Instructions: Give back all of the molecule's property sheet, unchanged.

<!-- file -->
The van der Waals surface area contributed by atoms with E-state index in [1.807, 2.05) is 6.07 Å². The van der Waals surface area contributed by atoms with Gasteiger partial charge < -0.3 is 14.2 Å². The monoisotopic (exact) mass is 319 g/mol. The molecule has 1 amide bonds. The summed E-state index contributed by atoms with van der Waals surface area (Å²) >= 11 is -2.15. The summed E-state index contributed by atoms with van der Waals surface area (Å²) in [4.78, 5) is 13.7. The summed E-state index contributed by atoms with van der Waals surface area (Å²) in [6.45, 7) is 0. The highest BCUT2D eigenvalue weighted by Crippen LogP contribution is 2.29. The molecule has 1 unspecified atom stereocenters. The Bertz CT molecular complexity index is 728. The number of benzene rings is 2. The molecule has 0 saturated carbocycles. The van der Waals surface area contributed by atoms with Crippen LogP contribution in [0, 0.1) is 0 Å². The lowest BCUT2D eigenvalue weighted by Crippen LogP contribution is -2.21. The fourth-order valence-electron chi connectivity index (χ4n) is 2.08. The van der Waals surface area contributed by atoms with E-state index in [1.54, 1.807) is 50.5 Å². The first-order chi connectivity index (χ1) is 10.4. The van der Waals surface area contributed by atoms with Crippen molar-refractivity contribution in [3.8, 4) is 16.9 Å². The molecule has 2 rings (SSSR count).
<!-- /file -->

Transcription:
The van der Waals surface area contributed by atoms with E-state index in [1.807, 2.05) is 6.07 Å². The van der Waals surface area contributed by atoms with Gasteiger partial charge < -0.3 is 14.2 Å². The monoisotopic (exact) mass is 319 g/mol. The molecule has 1 amide bonds. The summed E-state index contributed by atoms with van der Waals surface area (Å²) >= 11 is -2.15. The summed E-state index contributed by atoms with van der Waals surface area (Å²) in [4.78, 5) is 13.7. The summed E-state index contributed by atoms with van der Waals surface area (Å²) in [6.45, 7) is 0. The highest BCUT2D eigenvalue weighted by Crippen LogP contribution is 2.29. The molecule has 1 unspecified atom stereocenters. The Bertz CT molecular complexity index is 728. The number of benzene rings is 2. The molecule has 0 saturated carbocycles. The van der Waals surface area contributed by atoms with Crippen LogP contribution in [0, 0.1) is 0 Å². The lowest BCUT2D eigenvalue weighted by Crippen LogP contribution is -2.21. The fourth-order valence-electron chi connectivity index (χ4n) is 2.08. The van der Waals surface area contributed by atoms with E-state index in [1.54, 1.807) is 50.5 Å². The first-order chi connectivity index (χ1) is 10.4. The van der Waals surface area contributed by atoms with Crippen molar-refractivity contribution in [3.8, 4) is 16.9 Å². The molecule has 2 rings (SSSR count).